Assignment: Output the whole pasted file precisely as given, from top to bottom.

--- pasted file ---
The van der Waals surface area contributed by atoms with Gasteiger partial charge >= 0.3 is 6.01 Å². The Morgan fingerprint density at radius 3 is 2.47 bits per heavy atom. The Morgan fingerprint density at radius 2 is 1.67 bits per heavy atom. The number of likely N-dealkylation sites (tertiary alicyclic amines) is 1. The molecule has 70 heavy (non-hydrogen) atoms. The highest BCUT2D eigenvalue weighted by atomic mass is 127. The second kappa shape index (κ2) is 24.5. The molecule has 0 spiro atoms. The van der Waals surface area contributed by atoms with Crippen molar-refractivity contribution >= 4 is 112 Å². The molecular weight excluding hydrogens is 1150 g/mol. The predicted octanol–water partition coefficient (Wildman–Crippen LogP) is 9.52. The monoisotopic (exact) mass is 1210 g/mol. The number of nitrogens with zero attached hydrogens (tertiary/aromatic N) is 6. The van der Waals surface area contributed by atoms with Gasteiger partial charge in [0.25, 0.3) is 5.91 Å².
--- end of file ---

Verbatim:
The van der Waals surface area contributed by atoms with Gasteiger partial charge >= 0.3 is 6.01 Å². The Morgan fingerprint density at radius 3 is 2.47 bits per heavy atom. The Morgan fingerprint density at radius 2 is 1.67 bits per heavy atom. The number of likely N-dealkylation sites (tertiary alicyclic amines) is 1. The molecule has 70 heavy (non-hydrogen) atoms. The highest BCUT2D eigenvalue weighted by atomic mass is 127. The second kappa shape index (κ2) is 24.5. The molecule has 0 spiro atoms. The van der Waals surface area contributed by atoms with Crippen molar-refractivity contribution >= 4 is 112 Å². The molecular weight excluding hydrogens is 1150 g/mol. The predicted octanol–water partition coefficient (Wildman–Crippen LogP) is 9.52. The monoisotopic (exact) mass is 1210 g/mol. The number of nitrogens with zero attached hydrogens (tertiary/aromatic N) is 6. The van der Waals surface area contributed by atoms with Gasteiger partial charge in [0.25, 0.3) is 5.91 Å².